Matt Brown is a former scientific editor and journalist and has contributed to several popular science books. He is the Editor-at-Large of Londonist.com and author of Everything You Know About London Is Wrong, the predecessor to his popular science book Everything You Know About Science Is Wrong, both published by Batsford.

Why science?

It's a combination of factors, really. First and foremost, science has a unique ability to befuddle. So much is counter-intuitive or outside of everyday experience that it's easy to get the wrong end of the stick. At the same time, we're fed a steady diet of misinformation about science. Exaggerated press reports, the spread of pseudoscience and the misrepresentation of science in popular culture all take their toll. The field - or people's perceptions of it - needs a regular debunking to shake out all the nonsense. 

On a more prosaic note, I have a long background in science editing, writing and quizmastering, so science was the natural c…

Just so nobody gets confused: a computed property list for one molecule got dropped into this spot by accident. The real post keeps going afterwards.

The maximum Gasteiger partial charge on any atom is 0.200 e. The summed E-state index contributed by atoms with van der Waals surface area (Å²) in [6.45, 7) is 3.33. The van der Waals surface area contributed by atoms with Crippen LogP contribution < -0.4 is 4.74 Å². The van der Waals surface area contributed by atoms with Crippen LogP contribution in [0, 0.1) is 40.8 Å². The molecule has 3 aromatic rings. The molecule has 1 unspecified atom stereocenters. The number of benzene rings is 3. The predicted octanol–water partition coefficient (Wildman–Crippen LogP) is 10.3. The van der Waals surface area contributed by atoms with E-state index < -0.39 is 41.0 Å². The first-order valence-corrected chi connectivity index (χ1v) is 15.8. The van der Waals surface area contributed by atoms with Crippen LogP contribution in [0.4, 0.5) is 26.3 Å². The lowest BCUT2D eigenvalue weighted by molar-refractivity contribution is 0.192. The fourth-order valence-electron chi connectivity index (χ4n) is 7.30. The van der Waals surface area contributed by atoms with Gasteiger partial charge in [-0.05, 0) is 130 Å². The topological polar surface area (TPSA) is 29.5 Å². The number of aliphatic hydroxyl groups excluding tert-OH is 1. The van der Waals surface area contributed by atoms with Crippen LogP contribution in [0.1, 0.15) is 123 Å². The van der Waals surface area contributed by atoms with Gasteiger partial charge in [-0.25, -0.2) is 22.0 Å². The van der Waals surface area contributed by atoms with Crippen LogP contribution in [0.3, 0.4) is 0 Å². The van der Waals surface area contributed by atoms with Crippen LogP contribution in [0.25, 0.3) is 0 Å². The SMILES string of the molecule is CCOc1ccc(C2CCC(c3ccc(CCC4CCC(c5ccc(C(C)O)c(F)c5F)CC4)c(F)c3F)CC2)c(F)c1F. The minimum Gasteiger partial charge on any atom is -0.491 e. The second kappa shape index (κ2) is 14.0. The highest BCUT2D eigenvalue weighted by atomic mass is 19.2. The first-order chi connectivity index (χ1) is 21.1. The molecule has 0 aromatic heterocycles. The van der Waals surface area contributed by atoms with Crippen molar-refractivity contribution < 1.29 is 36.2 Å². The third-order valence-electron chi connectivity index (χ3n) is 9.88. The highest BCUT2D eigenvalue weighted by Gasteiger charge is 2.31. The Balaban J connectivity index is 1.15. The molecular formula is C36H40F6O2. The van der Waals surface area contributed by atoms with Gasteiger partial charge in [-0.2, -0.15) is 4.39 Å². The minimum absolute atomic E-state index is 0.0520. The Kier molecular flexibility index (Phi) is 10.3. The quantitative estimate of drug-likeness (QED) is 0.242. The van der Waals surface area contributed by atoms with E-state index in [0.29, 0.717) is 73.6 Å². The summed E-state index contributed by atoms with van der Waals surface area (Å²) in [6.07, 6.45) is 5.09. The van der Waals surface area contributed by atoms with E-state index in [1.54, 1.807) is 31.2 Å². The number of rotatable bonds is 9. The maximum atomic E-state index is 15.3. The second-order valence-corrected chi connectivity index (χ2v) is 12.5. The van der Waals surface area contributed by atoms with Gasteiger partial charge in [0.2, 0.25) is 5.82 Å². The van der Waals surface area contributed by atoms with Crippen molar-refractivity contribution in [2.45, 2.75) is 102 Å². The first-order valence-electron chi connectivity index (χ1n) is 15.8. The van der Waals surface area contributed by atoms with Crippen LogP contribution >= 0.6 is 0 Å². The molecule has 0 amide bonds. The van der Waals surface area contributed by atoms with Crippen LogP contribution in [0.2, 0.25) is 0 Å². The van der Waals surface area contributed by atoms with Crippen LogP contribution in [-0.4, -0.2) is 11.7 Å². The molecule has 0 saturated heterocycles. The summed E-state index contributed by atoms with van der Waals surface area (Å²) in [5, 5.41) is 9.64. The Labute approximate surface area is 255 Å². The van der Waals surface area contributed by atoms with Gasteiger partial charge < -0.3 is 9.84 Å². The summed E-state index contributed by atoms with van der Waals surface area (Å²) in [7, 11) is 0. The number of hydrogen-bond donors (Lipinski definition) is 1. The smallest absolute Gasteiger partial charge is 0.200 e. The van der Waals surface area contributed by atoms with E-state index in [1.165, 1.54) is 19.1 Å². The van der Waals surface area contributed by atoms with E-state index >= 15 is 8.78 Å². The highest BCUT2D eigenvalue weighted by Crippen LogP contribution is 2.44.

Mega Tech - Ed. Daniel Franklin ***

It's almost impossible to review a book like this without quoting Niels Bohr, who (amongst others) said 'Prediction is very difficult, especially about the future,' so I'm not going to try. 

In principle, futurology is the most hilarious part of science writing, as it is so entertaining when unworldly academics get their predictions wonderfully wrong. (Dresses made from paper will be the norm by 2000, Dr Toffler? Really?) Yet strangely, in practice, futurology tends not to be very amusing because the books are almost always unbelievably dull to read.

To an extent, Mega Tech gets over this by having lots of short pieces by different authors. I am often critical of the 'piecemeal appraisal' approach to a topic, because the essays rarely integrate well, but at least here it means there are nuggets of gold amongst the mediocre - notably, for example, Ann Winblad's ideas on computing based on her early experience with Bill Gates and Ryan Avent's take on the so…

Everything You Know About Science is Wrong - Matt Brown ****